“No girl should get married unless she is willing to be subservient to her husband.”
“No husband should feel inferior to his wife, just because she supports him.”But while I personally agree that no one should feel inferior based on their private financial arrangements, our teacher apparently had no such faith in the self esteem of the would be male Talmud scholars- “One of my students would give her entire paycheck, unopened to her husband to deposit- so he should feel like he earned it.”
The self esteem of women was apparently of lesser importance. “I used to have my daughters do chores for my sons, so as not to disturb their learning,” said another teacher, a prominent Rebetzin. I recently discovered that this practice didn’t originate from her; it originated from Rebbetzin Rishel Kotler whose biography I found lying around not long again the women’s section of a nearby shul. Rebbetzin Rishel was also praised for making herself scarce at her husband Rabbi Ahron Kotler’s deathbed, to make way for his students, his true soulmates, to be with him during his final hours.
Our teacher told us these and other stories of female self denigration with great relish, including them in her parshat hashavua curriculum on par with Rashi and Ramban. It seemed that nothing that we as females could do, could possibly be as important as the Talmud study a male could do. Not even giving birth. We heard stories about Rebbetzins in labor in one part of the house, holding in their grunts and groans, so has not to disturb their husband’s study sessions in the adjoining section. (So much for lip service paid towards the idealization of Jewish motherhood.) “I don’t expect you to be at that level,” she said magnanimously. “But at least, when you’re NOT in labor, remember this story and don’t interrupt.”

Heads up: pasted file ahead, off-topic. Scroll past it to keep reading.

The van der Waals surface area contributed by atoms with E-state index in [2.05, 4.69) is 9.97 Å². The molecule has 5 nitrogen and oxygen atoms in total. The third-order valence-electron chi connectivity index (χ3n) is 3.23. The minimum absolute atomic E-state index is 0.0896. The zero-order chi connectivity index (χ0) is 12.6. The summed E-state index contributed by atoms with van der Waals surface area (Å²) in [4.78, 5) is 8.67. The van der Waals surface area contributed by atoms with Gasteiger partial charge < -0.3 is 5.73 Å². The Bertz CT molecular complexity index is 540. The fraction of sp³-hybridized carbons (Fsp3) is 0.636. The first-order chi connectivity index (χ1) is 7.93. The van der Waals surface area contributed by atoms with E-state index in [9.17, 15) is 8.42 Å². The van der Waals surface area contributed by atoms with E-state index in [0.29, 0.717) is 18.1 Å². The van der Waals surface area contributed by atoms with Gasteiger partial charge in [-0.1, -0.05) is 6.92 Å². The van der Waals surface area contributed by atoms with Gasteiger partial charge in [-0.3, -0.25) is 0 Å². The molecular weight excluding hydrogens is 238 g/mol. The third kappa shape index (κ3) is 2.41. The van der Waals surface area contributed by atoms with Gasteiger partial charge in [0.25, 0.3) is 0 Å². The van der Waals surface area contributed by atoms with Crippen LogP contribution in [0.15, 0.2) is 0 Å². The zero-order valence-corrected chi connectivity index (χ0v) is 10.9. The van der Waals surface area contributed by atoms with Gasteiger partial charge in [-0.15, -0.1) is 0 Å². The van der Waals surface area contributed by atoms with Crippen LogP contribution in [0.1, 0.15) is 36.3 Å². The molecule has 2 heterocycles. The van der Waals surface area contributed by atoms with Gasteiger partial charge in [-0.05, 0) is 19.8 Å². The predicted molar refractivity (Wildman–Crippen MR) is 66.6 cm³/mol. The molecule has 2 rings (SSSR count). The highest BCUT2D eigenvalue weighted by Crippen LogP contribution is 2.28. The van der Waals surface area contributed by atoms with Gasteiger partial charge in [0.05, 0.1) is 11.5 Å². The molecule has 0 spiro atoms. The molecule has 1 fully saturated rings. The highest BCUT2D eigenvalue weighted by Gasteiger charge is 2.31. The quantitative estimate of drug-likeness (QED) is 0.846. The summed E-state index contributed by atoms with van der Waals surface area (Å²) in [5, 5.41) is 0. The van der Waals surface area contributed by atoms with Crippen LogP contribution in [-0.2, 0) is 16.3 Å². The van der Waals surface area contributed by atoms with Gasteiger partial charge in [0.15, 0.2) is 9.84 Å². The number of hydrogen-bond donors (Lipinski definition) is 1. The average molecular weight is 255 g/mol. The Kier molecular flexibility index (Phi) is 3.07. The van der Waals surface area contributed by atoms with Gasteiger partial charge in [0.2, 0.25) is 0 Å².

Though Talmud apparently was the be all end all the pinnacle of Jewish observance, it was never taught to us. That in itself was not unexpected- teaching Talmud to women is still a relatively new phenomenon. But the young women were not taught ANY of the classic halachic sources. All material was presented orally by a Rabbi standing in front of the room, with the occasional use of a popular practical guide. Fluency in original sources was limited to Tanach and commentaries and mussar sefarim, neither of which, in the long run, are thought to be authorative relative to halacha. In an institute that prided itself on its supposed high level of learning, the reason for the omission could only be ideological.
I once asked an instructor why did we not, at least, study halacha from a standard halachic text. “So you shouldn’t think you can pasken,” was his answer. “You should have been a boy!” he exclaimed with enthusiasm toward a student who had made a particularly astute point. But alas, we were females, so no matter how profound our abilities, our poor teacher was forced to continue educating us towards mediocrity, to keep us dependent on the guidance of men and of the religious establishment.
(excerpt from long article found here)